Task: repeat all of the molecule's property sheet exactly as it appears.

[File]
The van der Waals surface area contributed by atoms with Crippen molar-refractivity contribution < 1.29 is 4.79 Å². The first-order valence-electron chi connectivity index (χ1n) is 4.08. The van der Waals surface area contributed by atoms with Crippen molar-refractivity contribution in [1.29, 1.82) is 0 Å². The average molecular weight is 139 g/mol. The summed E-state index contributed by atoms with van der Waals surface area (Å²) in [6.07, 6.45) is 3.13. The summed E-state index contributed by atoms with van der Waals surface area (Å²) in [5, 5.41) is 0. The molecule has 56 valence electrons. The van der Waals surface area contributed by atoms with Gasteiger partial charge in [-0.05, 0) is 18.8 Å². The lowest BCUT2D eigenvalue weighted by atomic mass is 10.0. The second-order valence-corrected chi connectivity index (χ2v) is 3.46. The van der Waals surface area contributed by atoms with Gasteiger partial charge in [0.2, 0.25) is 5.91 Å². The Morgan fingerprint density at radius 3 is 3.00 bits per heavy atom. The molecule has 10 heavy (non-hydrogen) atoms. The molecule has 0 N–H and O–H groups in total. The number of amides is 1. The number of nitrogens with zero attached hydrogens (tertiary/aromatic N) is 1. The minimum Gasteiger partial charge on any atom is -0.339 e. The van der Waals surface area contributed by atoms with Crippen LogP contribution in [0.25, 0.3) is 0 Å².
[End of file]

The van der Waals surface area contributed by atoms with Crippen molar-refractivity contribution < 1.29 is 4.79 Å². The first-order valence-electron chi connectivity index (χ1n) is 4.08. The van der Waals surface area contributed by atoms with Crippen molar-refractivity contribution in [1.29, 1.82) is 0 Å². The average molecular weight is 139 g/mol. The summed E-state index contributed by atoms with van der Waals surface area (Å²) in [6.07, 6.45) is 3.13. The summed E-state index contributed by atoms with van der Waals surface area (Å²) in [5, 5.41) is 0. The molecule has 56 valence electrons. The van der Waals surface area contributed by atoms with Gasteiger partial charge in [-0.05, 0) is 18.8 Å². The lowest BCUT2D eigenvalue weighted by atomic mass is 10.0. The second-order valence-corrected chi connectivity index (χ2v) is 3.46. The van der Waals surface area contributed by atoms with Gasteiger partial charge in [0.2, 0.25) is 5.91 Å². The Morgan fingerprint density at radius 3 is 3.00 bits per heavy atom. The molecule has 10 heavy (non-hydrogen) atoms. The molecule has 0 N–H and O–H groups in total. The number of amides is 1. The number of nitrogens with zero attached hydrogens (tertiary/aromatic N) is 1. The minimum Gasteiger partial charge on any atom is -0.339 e. The van der Waals surface area contributed by atoms with Crippen LogP contribution in [0.25, 0.3) is 0 Å².